Orthotopic liver transplantation (OLT) is an established treatment for patients with liver-based metabolic disorders that produce structural and functional impairment. Auxiliary liver transplantation (ALT) has been proposed as an alternative approach due to the potential advantage of preserving the native liver that could be used for future gene therapy and also serves as a back-up should the graft fail. The aim of our study was to determine if ALT has the long-term potential to correct the underlying abnormality in propionic acidemia (PA). A retrospective analysis was performed on graft function, metabolic parameters and effects on development in a child who underwent ALT for PA at our institute. The clinical and biochemical parameters are near normal with no diet restrictions and with good graft survival. A normal growth and an acceptable neurological and psychomotor development were achieved in the child. ALT is feasible and provides adequate liver mass to prevent metabolic decompensation in PA.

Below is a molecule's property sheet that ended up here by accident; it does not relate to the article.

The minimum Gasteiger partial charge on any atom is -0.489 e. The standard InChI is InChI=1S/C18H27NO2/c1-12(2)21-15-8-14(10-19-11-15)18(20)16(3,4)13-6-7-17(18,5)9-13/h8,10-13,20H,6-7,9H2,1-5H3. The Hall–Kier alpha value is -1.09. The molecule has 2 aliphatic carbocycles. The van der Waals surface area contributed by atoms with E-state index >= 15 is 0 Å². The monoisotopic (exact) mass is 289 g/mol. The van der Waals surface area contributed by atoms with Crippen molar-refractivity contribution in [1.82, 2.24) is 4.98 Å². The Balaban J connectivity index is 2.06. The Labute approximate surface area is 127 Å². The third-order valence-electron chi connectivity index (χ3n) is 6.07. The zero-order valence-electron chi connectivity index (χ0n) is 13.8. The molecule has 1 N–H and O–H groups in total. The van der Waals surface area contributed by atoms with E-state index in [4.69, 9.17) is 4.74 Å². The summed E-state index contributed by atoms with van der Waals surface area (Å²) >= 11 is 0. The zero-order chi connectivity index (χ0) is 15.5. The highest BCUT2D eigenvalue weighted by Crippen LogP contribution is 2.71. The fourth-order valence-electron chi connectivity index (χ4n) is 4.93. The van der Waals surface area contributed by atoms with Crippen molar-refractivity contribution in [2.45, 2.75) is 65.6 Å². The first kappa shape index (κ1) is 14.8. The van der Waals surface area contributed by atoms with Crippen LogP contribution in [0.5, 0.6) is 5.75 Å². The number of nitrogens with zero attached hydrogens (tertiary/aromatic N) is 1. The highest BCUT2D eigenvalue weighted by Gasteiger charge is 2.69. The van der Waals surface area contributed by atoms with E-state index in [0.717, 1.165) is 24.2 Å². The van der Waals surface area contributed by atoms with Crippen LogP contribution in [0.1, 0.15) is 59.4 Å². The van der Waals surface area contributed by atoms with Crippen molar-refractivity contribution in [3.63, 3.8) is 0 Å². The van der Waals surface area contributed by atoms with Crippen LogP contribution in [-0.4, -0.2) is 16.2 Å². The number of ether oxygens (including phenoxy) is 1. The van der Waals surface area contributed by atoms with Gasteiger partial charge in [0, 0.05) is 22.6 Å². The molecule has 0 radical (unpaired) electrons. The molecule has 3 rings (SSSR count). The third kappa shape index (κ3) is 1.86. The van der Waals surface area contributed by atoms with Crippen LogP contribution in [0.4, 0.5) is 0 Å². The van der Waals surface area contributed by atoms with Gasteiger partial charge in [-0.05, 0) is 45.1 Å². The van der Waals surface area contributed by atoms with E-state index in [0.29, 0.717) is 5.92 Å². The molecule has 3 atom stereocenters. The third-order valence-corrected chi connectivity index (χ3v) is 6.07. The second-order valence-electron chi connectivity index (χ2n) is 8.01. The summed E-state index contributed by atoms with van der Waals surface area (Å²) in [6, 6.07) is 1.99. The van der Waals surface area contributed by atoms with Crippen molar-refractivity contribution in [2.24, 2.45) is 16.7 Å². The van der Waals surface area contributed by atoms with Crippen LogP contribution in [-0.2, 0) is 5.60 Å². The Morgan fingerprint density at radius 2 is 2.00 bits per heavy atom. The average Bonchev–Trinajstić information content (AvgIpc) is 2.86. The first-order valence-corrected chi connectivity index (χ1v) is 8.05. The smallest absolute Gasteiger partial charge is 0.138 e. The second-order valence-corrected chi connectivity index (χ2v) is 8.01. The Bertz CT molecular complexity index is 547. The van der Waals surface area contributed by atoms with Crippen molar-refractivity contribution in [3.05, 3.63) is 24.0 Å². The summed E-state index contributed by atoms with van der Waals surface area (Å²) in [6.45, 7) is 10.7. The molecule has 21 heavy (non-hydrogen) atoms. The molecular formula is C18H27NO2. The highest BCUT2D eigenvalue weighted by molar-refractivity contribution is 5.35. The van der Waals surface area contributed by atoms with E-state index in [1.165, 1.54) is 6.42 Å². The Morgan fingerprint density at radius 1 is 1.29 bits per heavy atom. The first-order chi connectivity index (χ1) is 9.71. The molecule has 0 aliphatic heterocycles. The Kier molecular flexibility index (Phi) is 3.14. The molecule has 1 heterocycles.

Propionic acidemia (PA) is an autosomal recessive disorder caused by deficiency of propionyl-CoA carboxylase, the enzyme that converts propionyl-CoA to methymalonyl-CoA and subsequently to succinly-CoA that enters the krebs cycle and contributes to energy metabolism. This conversion occurs in the mitochondria and is part of the pathway for the degradation of the amino acids isoleucine, valine, threonine and methonine, odd chain fatty acids and cholesterol (1). Defects in this pathway result in the production of potentially toxic metabolites, such as propionic acid and methylmalonic acid.
The affected infants present with feeding intolerance, vomiting and lethargy progressing to coma from 16 h to weeks after birth, depending on the severity of the enzyme impairment. Metabolic acidosis with ketosis and hyperlactatemia is the biochemical hallmark with associated hyperammonaemia precipitated by protein ingestion or inter-current infection (2,3). Hamilton et al. suggested that the acid metabolites and high levels of ammonia may cause a selective damage to the basal ganglia (4).